• Benefits equal to 60% of the deceased worker’s average net earnings payable until the spouse reaches age 65;
  • Benefits for each dependent child as listed in section 3.0; and 
  • An amount set aside equal to eight percent of benefits paid, which combined with accrued interest, shall be used by the surviving spouse to purchase an annuity at age 65. For more information, see Policy 21-206 Funding Annuity Benefits.

As outlined in section 3.0, where appropriate, WorkSafeNB may also pay benefits to:

  • A surviving invalid child; and/or
  • A member of the deceased worker’s family.

3.2 Death on or after January 1, 1982, but before January 1, 1998

Where the death of the worker has occurred on or after January 1, 1982, but before January 1, 1998, WorkSafeNB pays benefits to the surviving spouse as follows:

  • Monthly benefits equal to 80% of the deceased worker’s average net earnings less any entitlement to CPP until the spouse reaches age 65, or for two years, whichever is greater; and
  • An amount equal to eight percent of benefits paid, which combined with accrued interest, shall be used by the surviving spouse to purchase an annuity at age 65.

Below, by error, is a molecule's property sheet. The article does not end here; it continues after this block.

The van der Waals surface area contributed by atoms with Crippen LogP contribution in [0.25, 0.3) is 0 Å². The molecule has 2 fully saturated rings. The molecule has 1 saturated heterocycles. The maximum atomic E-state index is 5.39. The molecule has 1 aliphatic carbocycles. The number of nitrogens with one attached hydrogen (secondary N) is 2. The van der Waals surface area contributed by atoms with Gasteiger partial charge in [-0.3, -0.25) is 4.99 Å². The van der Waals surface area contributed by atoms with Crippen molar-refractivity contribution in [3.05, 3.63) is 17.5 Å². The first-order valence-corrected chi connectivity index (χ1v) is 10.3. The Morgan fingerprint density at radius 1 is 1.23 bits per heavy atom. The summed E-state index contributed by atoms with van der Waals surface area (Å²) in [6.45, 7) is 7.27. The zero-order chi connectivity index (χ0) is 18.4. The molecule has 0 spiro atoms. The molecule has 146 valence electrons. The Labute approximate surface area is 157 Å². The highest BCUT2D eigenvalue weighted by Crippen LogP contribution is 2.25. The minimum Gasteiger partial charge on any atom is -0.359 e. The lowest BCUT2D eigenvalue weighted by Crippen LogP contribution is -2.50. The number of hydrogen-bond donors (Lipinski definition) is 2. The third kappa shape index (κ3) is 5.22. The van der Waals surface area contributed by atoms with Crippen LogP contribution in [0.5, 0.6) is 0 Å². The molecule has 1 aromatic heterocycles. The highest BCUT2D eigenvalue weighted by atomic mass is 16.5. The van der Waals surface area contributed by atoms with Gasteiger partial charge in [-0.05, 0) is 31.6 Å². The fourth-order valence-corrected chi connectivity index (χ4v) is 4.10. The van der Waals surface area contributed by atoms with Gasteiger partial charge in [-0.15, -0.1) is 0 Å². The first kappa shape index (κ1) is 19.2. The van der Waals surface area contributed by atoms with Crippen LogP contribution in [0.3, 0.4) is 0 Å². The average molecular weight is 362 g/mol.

As outlined in section 3.0, where appropriate, WorkSafeNB may also pay benefits to;

  • A surviving invalid child; and/or
  • A member of the deceased worker’s family.

Benefits payable under this plan are subject to a family means test set out in ss. 38.6 (3) of the WC Act. This means that when payment of the survivors’ benefits, combined with the earnings of the surviving spouse at the time of the award or review exceed 90% of the net family income, then only the portion that does not exceed 90% is payable to the dependent surviving spouse.

3.3 Injury/Death before January 1, 1982

Where the death of the worker occurred before January 1, 1982, or where a worker who was injured before that date and in receipt of a permanent total disability award dies, regardless of the date of death, WorkSafeNB pays survivors’ benefits as follows:

  • Benefits equal to 40% of the New Brunswick Industrial Aggregate Earnings are paid for the lifetime of the surviving spouse; and